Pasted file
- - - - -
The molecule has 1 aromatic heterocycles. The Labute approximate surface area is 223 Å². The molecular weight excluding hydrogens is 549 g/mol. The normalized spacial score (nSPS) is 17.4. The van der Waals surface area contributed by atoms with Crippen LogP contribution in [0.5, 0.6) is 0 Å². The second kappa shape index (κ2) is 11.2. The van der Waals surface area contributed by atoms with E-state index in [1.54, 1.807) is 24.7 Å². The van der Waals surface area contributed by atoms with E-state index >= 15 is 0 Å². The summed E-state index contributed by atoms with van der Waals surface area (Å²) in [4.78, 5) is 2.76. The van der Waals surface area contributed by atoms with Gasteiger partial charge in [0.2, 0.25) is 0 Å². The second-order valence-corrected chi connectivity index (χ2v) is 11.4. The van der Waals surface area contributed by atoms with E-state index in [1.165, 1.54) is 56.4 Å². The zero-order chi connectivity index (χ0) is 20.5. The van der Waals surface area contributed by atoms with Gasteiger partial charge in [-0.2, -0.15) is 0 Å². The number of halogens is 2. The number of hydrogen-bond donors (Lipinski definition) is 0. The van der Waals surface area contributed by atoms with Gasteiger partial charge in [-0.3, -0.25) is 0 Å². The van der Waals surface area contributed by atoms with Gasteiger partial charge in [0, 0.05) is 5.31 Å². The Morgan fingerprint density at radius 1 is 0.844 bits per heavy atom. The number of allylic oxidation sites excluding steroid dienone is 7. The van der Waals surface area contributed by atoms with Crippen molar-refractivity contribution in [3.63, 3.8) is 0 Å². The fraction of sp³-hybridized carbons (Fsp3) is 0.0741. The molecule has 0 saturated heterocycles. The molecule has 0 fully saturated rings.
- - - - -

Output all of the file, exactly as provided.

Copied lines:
The molecule has 1 aromatic heterocycles. The Labute approximate surface area is 223 Å². The molecular weight excluding hydrogens is 549 g/mol. The normalized spacial score (nSPS) is 17.4. The van der Waals surface area contributed by atoms with Crippen LogP contribution in [0.5, 0.6) is 0 Å². The second kappa shape index (κ2) is 11.2. The van der Waals surface area contributed by atoms with E-state index in [1.54, 1.807) is 24.7 Å². The van der Waals surface area contributed by atoms with E-state index >= 15 is 0 Å². The summed E-state index contributed by atoms with van der Waals surface area (Å²) in [4.78, 5) is 2.76. The van der Waals surface area contributed by atoms with Gasteiger partial charge in [0.2, 0.25) is 0 Å². The second-order valence-corrected chi connectivity index (χ2v) is 11.4. The van der Waals surface area contributed by atoms with E-state index in [1.165, 1.54) is 56.4 Å². The zero-order chi connectivity index (χ0) is 20.5. The van der Waals surface area contributed by atoms with Gasteiger partial charge in [-0.2, -0.15) is 0 Å². The number of halogens is 2. The number of hydrogen-bond donors (Lipinski definition) is 0. The van der Waals surface area contributed by atoms with Gasteiger partial charge in [-0.3, -0.25) is 0 Å². The van der Waals surface area contributed by atoms with Gasteiger partial charge in [0, 0.05) is 5.31 Å². The Morgan fingerprint density at radius 1 is 0.844 bits per heavy atom. The number of allylic oxidation sites excluding steroid dienone is 7. The van der Waals surface area contributed by atoms with Crippen molar-refractivity contribution in [3.63, 3.8) is 0 Å². The fraction of sp³-hybridized carbons (Fsp3) is 0.0741. The molecule has 0 saturated heterocycles. The molecule has 0 fully saturated rings.